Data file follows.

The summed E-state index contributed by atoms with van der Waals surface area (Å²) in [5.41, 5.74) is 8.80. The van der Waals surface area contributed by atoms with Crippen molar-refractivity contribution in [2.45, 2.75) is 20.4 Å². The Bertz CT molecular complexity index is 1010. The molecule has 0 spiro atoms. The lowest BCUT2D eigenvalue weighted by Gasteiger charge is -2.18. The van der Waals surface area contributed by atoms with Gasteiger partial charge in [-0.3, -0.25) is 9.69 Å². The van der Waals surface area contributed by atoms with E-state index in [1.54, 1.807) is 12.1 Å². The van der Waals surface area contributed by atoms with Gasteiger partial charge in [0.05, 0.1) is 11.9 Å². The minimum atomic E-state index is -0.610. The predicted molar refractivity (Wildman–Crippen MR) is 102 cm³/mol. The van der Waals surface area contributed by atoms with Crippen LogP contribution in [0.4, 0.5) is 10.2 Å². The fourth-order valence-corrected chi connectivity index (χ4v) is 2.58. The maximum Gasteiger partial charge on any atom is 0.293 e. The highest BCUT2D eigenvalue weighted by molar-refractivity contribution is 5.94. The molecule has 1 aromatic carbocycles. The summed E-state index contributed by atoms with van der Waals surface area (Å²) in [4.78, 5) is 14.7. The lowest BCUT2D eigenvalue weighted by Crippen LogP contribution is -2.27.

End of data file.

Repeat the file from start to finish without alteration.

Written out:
The summed E-state index contributed by atoms with van der Waals surface area (Å²) in [5.41, 5.74) is 8.80. The van der Waals surface area contributed by atoms with Crippen molar-refractivity contribution in [2.45, 2.75) is 20.4 Å². The Bertz CT molecular complexity index is 1010. The molecule has 0 spiro atoms. The lowest BCUT2D eigenvalue weighted by Gasteiger charge is -2.18. The van der Waals surface area contributed by atoms with Gasteiger partial charge in [-0.3, -0.25) is 9.69 Å². The van der Waals surface area contributed by atoms with E-state index in [1.54, 1.807) is 12.1 Å². The van der Waals surface area contributed by atoms with Gasteiger partial charge in [0.05, 0.1) is 11.9 Å². The minimum atomic E-state index is -0.610. The predicted molar refractivity (Wildman–Crippen MR) is 102 cm³/mol. The van der Waals surface area contributed by atoms with Crippen LogP contribution in [0.4, 0.5) is 10.2 Å². The fourth-order valence-corrected chi connectivity index (χ4v) is 2.58. The maximum Gasteiger partial charge on any atom is 0.293 e. The highest BCUT2D eigenvalue weighted by molar-refractivity contribution is 5.94. The molecule has 1 aromatic carbocycles. The summed E-state index contributed by atoms with van der Waals surface area (Å²) in [4.78, 5) is 14.7. The lowest BCUT2D eigenvalue weighted by Crippen LogP contribution is -2.27.